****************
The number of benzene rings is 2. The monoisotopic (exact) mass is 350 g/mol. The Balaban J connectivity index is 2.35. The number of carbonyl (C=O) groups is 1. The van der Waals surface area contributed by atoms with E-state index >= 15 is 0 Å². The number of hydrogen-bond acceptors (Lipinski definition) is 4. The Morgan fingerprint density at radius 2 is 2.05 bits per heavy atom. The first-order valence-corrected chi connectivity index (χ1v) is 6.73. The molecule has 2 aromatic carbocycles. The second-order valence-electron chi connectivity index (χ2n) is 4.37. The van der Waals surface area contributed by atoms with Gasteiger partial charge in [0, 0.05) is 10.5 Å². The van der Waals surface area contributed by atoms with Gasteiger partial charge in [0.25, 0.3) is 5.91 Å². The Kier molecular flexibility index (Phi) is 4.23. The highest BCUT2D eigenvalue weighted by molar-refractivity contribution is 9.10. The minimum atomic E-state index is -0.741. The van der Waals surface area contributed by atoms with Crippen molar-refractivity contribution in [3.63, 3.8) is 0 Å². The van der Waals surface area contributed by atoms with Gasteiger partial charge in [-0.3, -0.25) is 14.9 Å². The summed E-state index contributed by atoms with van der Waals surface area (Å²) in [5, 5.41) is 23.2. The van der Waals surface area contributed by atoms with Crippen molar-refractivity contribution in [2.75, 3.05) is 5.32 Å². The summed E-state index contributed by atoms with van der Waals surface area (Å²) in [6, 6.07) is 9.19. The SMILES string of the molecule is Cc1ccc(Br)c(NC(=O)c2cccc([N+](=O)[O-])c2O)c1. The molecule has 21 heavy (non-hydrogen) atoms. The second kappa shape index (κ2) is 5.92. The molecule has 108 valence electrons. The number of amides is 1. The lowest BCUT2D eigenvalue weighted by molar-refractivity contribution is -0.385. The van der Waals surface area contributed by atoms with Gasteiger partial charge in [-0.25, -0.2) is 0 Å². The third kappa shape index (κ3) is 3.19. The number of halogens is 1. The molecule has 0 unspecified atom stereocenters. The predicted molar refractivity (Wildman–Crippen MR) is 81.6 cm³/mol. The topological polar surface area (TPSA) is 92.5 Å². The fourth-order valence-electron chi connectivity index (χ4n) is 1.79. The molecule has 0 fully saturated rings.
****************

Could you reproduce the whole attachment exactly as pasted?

The number of benzene rings is 2. The monoisotopic (exact) mass is 350 g/mol. The Balaban J connectivity index is 2.35. The number of carbonyl (C=O) groups is 1. The van der Waals surface area contributed by atoms with E-state index >= 15 is 0 Å². The number of hydrogen-bond acceptors (Lipinski definition) is 4. The Morgan fingerprint density at radius 2 is 2.05 bits per heavy atom. The first-order valence-corrected chi connectivity index (χ1v) is 6.73. The molecule has 2 aromatic carbocycles. The second-order valence-electron chi connectivity index (χ2n) is 4.37. The van der Waals surface area contributed by atoms with Gasteiger partial charge in [0, 0.05) is 10.5 Å². The van der Waals surface area contributed by atoms with Gasteiger partial charge in [0.25, 0.3) is 5.91 Å². The Kier molecular flexibility index (Phi) is 4.23. The highest BCUT2D eigenvalue weighted by molar-refractivity contribution is 9.10. The minimum atomic E-state index is -0.741. The van der Waals surface area contributed by atoms with Crippen molar-refractivity contribution in [3.63, 3.8) is 0 Å². The van der Waals surface area contributed by atoms with Gasteiger partial charge in [-0.3, -0.25) is 14.9 Å². The summed E-state index contributed by atoms with van der Waals surface area (Å²) in [5, 5.41) is 23.2. The van der Waals surface area contributed by atoms with Crippen molar-refractivity contribution in [2.75, 3.05) is 5.32 Å². The summed E-state index contributed by atoms with van der Waals surface area (Å²) in [6, 6.07) is 9.19. The SMILES string of the molecule is Cc1ccc(Br)c(NC(=O)c2cccc([N+](=O)[O-])c2O)c1. The molecule has 21 heavy (non-hydrogen) atoms. The second kappa shape index (κ2) is 5.92. The molecule has 108 valence electrons. The number of amides is 1. The lowest BCUT2D eigenvalue weighted by molar-refractivity contribution is -0.385. The van der Waals surface area contributed by atoms with Gasteiger partial charge in [-0.25, -0.2) is 0 Å². The third kappa shape index (κ3) is 3.19. The number of halogens is 1. The molecule has 0 unspecified atom stereocenters. The predicted molar refractivity (Wildman–Crippen MR) is 81.6 cm³/mol. The topological polar surface area (TPSA) is 92.5 Å². The fourth-order valence-electron chi connectivity index (χ4n) is 1.79. The molecule has 0 fully saturated rings.